Kingston General Hospital: Ted Darby, VP of Planning and Facilities

by HCE Exchange on January 12, 2011

With constant advancements in technology and increased focus on patient and family centered care, many hospitals are finding that their facilities need upgrades to meet these changes and new demands. But knowing where to begin addressing these needs and how to adapt new technology to existing facilities can be challenging.

Ted Darby, vice president of planning and facilities for Kingston General Hospital in Ontario, has been entrenched in major redevelopment and renovation to the facility. Darby is responsible for facility planning, construction, plant operations and maintenance, safety and security, environmental services and food services.  KGH is in the midst of a $196 million dollar redevelopment project that features seven components. To expand services and add patient rooms, KGH has built two additional floors on top of one tower and three additional floors on another building. The completed project will create 170,000 square feet of new space and renovate another 143,000 square feet.

Darby said he has noticed a trend toward increased space, but not necessarily increased beds. “The trends are for more intensive care, more technology and more space per patient room, but not larger facilities because we are seeing a reduction in the number of beds,” he said. “We see improved lengths of stay and care delivered in other settings such as the home. But we need to upgrade our facilities because we can’t deliver the care expected today in facilities that are more than about 30 years old.”

With some of KGH’s facilities nearing a century old, the hospital needed to expand but also work on redeveloping existing space. “The new areas are bright, spacious and modern even though the design was sometimes constrained by the existing buildings,” Darby said.

Although it had to work within existing facilities for much of the expansion and renovation, KGH incorporated new technology and provided more comfortable spaces for patients and families. One new floor includes a 25-bed pediatric inpatient unit with all private rooms, six critical care beds and increased rehabilitation space, while the floor below has beds for medicine and oncology patients, with two nursing stations for each patient population and a family lounge area. The unit also features six positive pressure rooms for patients with compromised immune systems.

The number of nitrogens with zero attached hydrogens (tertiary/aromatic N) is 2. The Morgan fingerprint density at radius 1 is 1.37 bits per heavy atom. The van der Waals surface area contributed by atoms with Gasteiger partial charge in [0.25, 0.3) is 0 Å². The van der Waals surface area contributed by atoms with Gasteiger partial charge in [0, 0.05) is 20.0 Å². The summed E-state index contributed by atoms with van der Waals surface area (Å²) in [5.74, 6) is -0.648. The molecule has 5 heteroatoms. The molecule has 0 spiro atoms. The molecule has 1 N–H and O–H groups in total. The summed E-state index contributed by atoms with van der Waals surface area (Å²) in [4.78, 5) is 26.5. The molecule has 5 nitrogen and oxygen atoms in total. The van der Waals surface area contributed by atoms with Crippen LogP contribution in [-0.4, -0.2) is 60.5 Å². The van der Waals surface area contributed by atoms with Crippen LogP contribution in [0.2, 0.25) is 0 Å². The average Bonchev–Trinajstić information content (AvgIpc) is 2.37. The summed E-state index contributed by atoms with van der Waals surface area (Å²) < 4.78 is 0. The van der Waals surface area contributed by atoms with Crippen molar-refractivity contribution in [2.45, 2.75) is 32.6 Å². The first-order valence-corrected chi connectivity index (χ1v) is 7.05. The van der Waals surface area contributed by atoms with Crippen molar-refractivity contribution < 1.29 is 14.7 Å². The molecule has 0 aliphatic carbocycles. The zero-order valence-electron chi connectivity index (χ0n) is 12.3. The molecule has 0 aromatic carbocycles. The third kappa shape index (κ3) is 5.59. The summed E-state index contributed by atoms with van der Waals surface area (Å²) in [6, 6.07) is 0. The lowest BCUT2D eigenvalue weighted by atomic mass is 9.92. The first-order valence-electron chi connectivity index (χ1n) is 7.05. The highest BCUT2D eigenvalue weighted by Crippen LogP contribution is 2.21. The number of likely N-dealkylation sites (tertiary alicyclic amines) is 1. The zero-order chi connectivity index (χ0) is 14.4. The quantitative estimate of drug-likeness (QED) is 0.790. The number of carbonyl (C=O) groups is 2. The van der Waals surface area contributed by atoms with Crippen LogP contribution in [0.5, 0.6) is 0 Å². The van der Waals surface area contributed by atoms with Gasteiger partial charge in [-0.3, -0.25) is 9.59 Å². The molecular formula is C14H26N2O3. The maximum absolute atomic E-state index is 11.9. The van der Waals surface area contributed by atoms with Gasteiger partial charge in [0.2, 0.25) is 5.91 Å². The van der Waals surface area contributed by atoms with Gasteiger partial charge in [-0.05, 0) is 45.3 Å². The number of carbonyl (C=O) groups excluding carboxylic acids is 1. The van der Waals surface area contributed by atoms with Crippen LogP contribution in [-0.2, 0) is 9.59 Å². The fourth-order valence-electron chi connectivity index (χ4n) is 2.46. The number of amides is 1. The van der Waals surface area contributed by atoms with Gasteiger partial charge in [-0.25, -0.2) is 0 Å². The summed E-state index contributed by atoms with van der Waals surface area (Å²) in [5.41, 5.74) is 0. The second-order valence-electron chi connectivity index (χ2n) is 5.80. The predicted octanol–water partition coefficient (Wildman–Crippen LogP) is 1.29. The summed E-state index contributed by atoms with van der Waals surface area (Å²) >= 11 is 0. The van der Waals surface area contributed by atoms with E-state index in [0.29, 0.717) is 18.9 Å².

Another component of the project is the first phase of an expansion of the intensive care unit, which features critical care bays with articulating boom arms, ceiling mounted patient lifts and three negative-pressure rooms. The expanded ICU will also provide a family-friendly environment with a lounge area and quiet consultation rooms. Once the entire ICU expansion is complete, KGH will increase its capacity from 21 to 33 critical care beds.

Other parts of the redevelopment project include upgrades to central processing services (the area where surgical and treatment instruments and equipment are sterilized), enhanced adult and child mental health facilities, a new and expanded dialysis unit, and expanded cancer treatment capacity.

Making the projects happen

Obtaining government investment for major building projects is the first challenge, Darby said. Once the money is in hand, a facility must look at how to achieve good design for the best value for money in an environment where regulations, codes, standards and best practices are constantly changing.

Darby said the key to success is finding the right people, with the proper expertise and maintaining a strong relationship with the consulting team, contractors and regulatory authorities.

“This is not a place to learn on the job,” Darby said. “You want to have a design team that thoroughly understands hospitals and the needs of hospitals, particularly when you’re building inside, on top of and around a functioning tertiary care hospital. You want your mechanical and electrical contractors to really understand how hospitals work.”

Environmentally friendly design and flexibility are also components of modern design.

“We are conscious of green initiatives and standards and are constantly looking at ways to incorporate technologies that enable us to save energy and reduce our carbon footprint,” he said.

-by Patricia Chaney

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